High sensitivity 19F MRI of a perfluorooctyl bromide emulsion: application to a dynamic biodistribution study and oxygen tension mapping in the mouse liver and spleen.
ABSTRACT We have recently developed an optimized multi-spin echo (MSE) sequence dedicated to perfluorooctyl bromide (PFOB) imaging yielding an excellent sensitivity in vitro. The aim of the present study was to apply this sequence to quantitative measurements in the mouse liver and spleen after intravenous (i.v.) injection of PFOB emulsions. We first performed oxygenation maps 25.5 min after a single infusion of emulsion and, contrary to previous studies, shortly after injection. The signal-to-noise ratio (SNR) in the liver and spleen was as high as 45 and 120, respectively, for 3-min images with 11.7-μL pixels. Values of oxygen tension tended to be slightly higher in the spleen than in the liver. Dynamic biodistribution experiments were then performed immediately after intravenous (i.v.) injection of PFOB emulsions grafted with different quantities of polyethylene glycol (PEG) for stealth. Images were acquired every 7 min for 84 min and the SNR measured in the liver and spleen was at least four from the first time point. Uptake rates could be assessed for each PEG amount and, in spite of high standard deviations (SDs) owing to interanimal variability, our data confirmed that increasing quantities of PEG allow more gradual uptake of the emulsion particles by the liver and spleen. In conclusion, our method seems to be a powerful tool to non-invasively perform accurate in vivo quantitative measurements in the liver and spleen using (19)F MRI.
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ABSTRACT: Fluorocarbons have been used for years as propellants in aerosol sprays. Because of their ability to transport oxygen, perfluorocarbon compounds have been more recently used in artificial fluid respiration. Monobrominated perfluorocarbon compounds are radiopaque and have low enough vapor pressures to be tolerated in biologic systems. Microemulsions of these compounds have been detected in mouse and rat neoplasms and appear to be located within macrophages. In this study of the potential usefulness of these compounds for radiographic contrast enhancement, rabbits with V2 carcinoma thigh implants received either a high-dose (10--12 ml/kg) or a low-dose (2 ml/kg) emulsion of perfluoroctylbromide intravenously. Dense contrast enhancement of some of the V2 carcinomas was demonstrated by both computed tomography and conventional radiography. Four of the five rabbits in the high-dose group died within 9 days but all six rabbits in the low-dose group survived beyond 9 days. Death in the high-dose group was associated with pulmonary consolidation and anesthesia although some animals had extensive V2 metastases. These compounds have some interesting potential applications in imaging, pending further study of their toxicity.American Journal of Roentgenology 08/1981; 137(1):141-6. · 2.90 Impact Factor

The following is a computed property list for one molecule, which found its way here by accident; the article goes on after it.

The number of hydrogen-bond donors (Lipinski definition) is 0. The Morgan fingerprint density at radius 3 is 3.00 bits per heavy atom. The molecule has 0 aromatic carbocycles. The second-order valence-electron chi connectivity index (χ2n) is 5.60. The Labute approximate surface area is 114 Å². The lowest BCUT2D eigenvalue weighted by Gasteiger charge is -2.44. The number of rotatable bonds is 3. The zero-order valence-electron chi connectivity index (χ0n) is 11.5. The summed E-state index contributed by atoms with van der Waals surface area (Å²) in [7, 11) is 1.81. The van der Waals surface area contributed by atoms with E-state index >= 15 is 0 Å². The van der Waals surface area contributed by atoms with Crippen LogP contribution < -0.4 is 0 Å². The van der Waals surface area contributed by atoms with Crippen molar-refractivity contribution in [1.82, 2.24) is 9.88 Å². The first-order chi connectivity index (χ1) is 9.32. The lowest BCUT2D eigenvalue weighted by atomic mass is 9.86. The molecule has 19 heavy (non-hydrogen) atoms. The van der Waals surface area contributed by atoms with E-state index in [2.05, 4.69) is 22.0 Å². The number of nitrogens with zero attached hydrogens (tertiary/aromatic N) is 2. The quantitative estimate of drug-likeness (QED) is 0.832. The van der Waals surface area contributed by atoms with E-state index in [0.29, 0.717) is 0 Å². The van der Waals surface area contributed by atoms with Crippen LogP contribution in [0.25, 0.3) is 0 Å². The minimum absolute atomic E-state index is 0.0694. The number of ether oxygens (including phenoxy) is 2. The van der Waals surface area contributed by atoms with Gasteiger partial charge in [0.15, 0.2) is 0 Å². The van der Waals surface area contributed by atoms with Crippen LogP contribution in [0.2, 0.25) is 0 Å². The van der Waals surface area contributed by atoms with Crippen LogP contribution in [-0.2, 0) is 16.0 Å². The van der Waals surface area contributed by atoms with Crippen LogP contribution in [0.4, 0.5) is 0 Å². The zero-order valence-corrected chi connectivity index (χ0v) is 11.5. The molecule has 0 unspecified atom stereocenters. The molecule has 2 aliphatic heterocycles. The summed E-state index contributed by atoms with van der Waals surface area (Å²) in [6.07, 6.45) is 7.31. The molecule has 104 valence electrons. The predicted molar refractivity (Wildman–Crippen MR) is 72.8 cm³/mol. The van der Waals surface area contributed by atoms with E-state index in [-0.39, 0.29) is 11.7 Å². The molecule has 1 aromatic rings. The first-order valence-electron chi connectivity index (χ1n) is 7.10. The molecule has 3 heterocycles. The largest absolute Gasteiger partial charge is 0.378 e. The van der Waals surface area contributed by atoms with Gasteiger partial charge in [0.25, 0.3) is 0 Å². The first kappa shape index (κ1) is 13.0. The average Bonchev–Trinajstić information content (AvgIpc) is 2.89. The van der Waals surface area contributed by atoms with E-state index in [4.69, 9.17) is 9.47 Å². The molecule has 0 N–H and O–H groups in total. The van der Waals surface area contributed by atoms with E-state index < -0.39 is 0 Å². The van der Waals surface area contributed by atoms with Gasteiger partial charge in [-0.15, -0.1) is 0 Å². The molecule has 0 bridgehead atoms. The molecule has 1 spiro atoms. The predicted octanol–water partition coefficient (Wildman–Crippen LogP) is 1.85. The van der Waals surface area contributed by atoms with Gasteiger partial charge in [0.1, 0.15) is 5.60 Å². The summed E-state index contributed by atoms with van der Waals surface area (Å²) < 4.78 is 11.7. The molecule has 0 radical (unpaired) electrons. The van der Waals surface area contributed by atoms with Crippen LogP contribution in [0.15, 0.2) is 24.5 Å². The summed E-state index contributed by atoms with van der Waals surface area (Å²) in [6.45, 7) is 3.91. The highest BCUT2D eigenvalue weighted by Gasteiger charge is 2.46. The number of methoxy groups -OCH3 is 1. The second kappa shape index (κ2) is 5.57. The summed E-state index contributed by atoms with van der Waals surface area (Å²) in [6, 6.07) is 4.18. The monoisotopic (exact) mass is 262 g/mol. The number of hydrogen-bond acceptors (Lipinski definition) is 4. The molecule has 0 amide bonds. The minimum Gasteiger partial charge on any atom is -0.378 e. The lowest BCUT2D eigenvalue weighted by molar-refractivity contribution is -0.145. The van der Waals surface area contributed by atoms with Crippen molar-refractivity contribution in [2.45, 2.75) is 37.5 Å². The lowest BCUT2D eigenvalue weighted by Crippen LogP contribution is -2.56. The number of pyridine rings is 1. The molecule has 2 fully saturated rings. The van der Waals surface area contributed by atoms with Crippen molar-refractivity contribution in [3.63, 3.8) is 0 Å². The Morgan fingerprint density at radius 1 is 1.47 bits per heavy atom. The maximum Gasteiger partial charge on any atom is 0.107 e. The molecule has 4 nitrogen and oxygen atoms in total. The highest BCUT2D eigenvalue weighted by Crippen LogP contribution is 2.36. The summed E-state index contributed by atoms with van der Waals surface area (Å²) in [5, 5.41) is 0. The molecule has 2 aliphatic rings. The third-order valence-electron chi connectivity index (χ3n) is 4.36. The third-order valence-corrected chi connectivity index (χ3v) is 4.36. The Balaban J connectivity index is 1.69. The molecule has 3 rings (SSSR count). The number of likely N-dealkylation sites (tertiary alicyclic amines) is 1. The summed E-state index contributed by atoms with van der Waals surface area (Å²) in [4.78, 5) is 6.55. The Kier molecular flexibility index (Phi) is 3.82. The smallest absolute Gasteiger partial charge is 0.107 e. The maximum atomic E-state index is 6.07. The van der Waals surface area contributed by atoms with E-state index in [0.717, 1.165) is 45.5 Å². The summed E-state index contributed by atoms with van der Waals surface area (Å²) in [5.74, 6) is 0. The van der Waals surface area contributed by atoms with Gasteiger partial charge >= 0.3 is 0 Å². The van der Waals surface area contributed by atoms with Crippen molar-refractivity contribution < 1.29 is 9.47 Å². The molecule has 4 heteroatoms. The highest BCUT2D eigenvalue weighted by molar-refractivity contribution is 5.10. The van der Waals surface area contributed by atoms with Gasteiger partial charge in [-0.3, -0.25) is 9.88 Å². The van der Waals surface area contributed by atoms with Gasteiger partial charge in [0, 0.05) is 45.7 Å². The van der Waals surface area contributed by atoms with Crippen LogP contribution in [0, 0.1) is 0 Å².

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ABSTRACT: Although perfluorochemicals (PFCs) are known for their ability to carry oxygen, they are the most versatile and only universal contrast agents with important applications using x-ray, ultrasound, or magnetic resonance (MR). The characteristics that make them unique diagnostic agents are lack of hydrogen atoms, immiscibility with water, low surface tension, compressibility, and long intravascular persistence when emulsified and given i.v. When made radiopaque, they are visible with x-ray computed tomography (CT) and standard radiography. Because the neat liquid is inert it can be ingested, instilled in the lung, or introduced into any hollow organ to image the lumen without untoward effects. The long intravascular persistence allows the imaging of blood vessels and vascularized tissues. Small or deep vessels become visible on Color Doppler Imaging and angiographic images of any vascular tree including the coronaries can be rendered from the serial CT images. As PFCs accumulate within RE cells, specific liver and spleen enhancement is achieved allowing the detection of small tumors within these organs. When injected interstitially, the particles find their way to the draining lymphnodes providing detail of the internal architecture to detect the presence or absence of tumor involvement on both CT and sonography. Using 19F MR, tissue perfusion and tissue pO2 measurements can be achieved. As can be seen, the applications of PFC in diagnosis are vast, unique, and important. These new capabilities will carry radiological tools to new horizons.Artificial Cells Blood Substitutes and Biotechnology 02/1994; 22(2):295-313. · 0.85 Impact Factor
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ABSTRACT: Perfluoroctylbromide (PFOB) in emulsion form was tested as a blood pool imaging agent for computed tomography (CT) in five animals (three dogs and two pigs). Computed tomography of the kidneys, liver, spleen, and mediastinum was performed in the control state and at various time intervals after the end of PFOB infusion. The attenuation coefficient of the vascular space increased by 117 Hounsfield units (HU) (range 105-128 HU), the liver by 54 HU (range 43-70 HU), and the spleen by 77 HU (range 69-86 HU) 30 to 50 min after the end of PFOB infusion, 5 ml/kg. The vascular space enhanced by 25 HU for every g of PFOB/100 ml of blood and remained at almost a constant level for hours after the end of infusion. In conclusion, PFOB emulsion, in addition to hepatosplenic enhancement, produces prolonged and substantial opacification of the vascular space, allowing CT imaging of the heart and vascular structures minutes to hours after the end of infusion.Journal of Computer Assisted Tomography 09/1984; 8(4):739-44. · 1.58 Impact Factor